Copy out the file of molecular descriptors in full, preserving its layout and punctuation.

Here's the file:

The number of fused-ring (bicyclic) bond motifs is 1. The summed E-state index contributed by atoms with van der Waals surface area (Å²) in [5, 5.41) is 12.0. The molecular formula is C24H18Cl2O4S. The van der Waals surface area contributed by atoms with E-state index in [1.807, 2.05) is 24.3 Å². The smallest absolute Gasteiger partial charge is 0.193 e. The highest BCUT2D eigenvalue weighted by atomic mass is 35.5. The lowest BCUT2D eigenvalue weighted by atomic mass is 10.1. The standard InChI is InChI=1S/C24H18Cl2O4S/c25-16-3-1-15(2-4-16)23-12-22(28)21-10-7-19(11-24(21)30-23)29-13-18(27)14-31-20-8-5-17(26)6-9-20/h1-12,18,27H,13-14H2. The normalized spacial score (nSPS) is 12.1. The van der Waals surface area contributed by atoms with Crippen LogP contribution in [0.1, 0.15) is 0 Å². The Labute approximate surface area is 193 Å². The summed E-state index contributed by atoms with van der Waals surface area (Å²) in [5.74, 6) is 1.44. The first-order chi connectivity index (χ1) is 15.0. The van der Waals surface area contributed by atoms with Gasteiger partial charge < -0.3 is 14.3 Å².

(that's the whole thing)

The number of fused-ring (bicyclic) bond motifs is 1. The summed E-state index contributed by atoms with van der Waals surface area (Å²) in [5, 5.41) is 12.0. The molecular formula is C24H18Cl2O4S. The van der Waals surface area contributed by atoms with E-state index in [1.807, 2.05) is 24.3 Å². The smallest absolute Gasteiger partial charge is 0.193 e. The highest BCUT2D eigenvalue weighted by atomic mass is 35.5. The lowest BCUT2D eigenvalue weighted by atomic mass is 10.1. The standard InChI is InChI=1S/C24H18Cl2O4S/c25-16-3-1-15(2-4-16)23-12-22(28)21-10-7-19(11-24(21)30-23)29-13-18(27)14-31-20-8-5-17(26)6-9-20/h1-12,18,27H,13-14H2. The normalized spacial score (nSPS) is 12.1. The van der Waals surface area contributed by atoms with Crippen LogP contribution in [0.1, 0.15) is 0 Å². The Labute approximate surface area is 193 Å². The summed E-state index contributed by atoms with van der Waals surface area (Å²) in [5.74, 6) is 1.44. The first-order chi connectivity index (χ1) is 15.0. The van der Waals surface area contributed by atoms with Gasteiger partial charge < -0.3 is 14.3 Å².